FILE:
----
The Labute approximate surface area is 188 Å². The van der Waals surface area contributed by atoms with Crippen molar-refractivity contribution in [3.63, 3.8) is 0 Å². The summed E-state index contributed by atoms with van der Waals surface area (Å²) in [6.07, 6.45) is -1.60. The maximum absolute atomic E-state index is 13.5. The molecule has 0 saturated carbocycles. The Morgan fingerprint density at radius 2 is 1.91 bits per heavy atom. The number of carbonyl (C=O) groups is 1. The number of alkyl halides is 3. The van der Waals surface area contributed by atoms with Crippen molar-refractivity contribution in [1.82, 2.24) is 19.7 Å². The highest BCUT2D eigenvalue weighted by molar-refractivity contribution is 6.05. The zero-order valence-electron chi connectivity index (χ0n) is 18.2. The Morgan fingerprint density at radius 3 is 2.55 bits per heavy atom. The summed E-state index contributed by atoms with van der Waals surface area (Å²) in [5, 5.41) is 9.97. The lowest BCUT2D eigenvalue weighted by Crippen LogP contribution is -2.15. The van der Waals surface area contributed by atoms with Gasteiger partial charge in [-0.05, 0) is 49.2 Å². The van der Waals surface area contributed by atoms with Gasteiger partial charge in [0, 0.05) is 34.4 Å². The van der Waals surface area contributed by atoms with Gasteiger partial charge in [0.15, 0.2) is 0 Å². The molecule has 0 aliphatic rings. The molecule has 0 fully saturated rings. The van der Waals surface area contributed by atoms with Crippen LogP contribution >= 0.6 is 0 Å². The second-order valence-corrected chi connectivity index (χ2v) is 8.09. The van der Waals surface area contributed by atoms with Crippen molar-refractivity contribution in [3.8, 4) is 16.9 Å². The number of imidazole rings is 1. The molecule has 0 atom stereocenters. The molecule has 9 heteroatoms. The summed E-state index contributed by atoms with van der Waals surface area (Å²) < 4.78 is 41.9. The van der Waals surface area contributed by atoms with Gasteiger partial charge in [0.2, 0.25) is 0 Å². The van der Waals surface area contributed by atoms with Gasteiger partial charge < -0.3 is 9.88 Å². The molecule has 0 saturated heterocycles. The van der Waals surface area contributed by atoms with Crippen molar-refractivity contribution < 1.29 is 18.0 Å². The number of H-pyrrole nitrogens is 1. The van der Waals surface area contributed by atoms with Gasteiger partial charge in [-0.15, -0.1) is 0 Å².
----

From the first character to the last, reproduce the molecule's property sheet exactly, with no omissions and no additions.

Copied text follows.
The Labute approximate surface area is 188 Å². The van der Waals surface area contributed by atoms with Crippen molar-refractivity contribution in [3.63, 3.8) is 0 Å². The summed E-state index contributed by atoms with van der Waals surface area (Å²) in [6.07, 6.45) is -1.60. The maximum absolute atomic E-state index is 13.5. The molecule has 0 saturated carbocycles. The Morgan fingerprint density at radius 2 is 1.91 bits per heavy atom. The number of carbonyl (C=O) groups is 1. The number of alkyl halides is 3. The van der Waals surface area contributed by atoms with Crippen molar-refractivity contribution in [1.82, 2.24) is 19.7 Å². The highest BCUT2D eigenvalue weighted by molar-refractivity contribution is 6.05. The zero-order valence-electron chi connectivity index (χ0n) is 18.2. The Morgan fingerprint density at radius 3 is 2.55 bits per heavy atom. The summed E-state index contributed by atoms with van der Waals surface area (Å²) in [5, 5.41) is 9.97. The lowest BCUT2D eigenvalue weighted by Crippen LogP contribution is -2.15. The van der Waals surface area contributed by atoms with Gasteiger partial charge in [-0.05, 0) is 49.2 Å². The van der Waals surface area contributed by atoms with Gasteiger partial charge in [0, 0.05) is 34.4 Å². The van der Waals surface area contributed by atoms with Gasteiger partial charge in [0.15, 0.2) is 0 Å². The molecule has 0 aliphatic rings. The molecule has 0 fully saturated rings. The van der Waals surface area contributed by atoms with Crippen LogP contribution >= 0.6 is 0 Å². The second-order valence-corrected chi connectivity index (χ2v) is 8.09. The van der Waals surface area contributed by atoms with Crippen molar-refractivity contribution in [3.8, 4) is 16.9 Å². The number of imidazole rings is 1. The molecule has 0 atom stereocenters. The molecule has 9 heteroatoms. The summed E-state index contributed by atoms with van der Waals surface area (Å²) < 4.78 is 41.9. The van der Waals surface area contributed by atoms with Gasteiger partial charge in [0.2, 0.25) is 0 Å². The van der Waals surface area contributed by atoms with Gasteiger partial charge < -0.3 is 9.88 Å². The molecule has 0 saturated heterocycles. The van der Waals surface area contributed by atoms with Crippen molar-refractivity contribution < 1.29 is 18.0 Å². The number of H-pyrrole nitrogens is 1. The van der Waals surface area contributed by atoms with Gasteiger partial charge in [-0.15, -0.1) is 0 Å².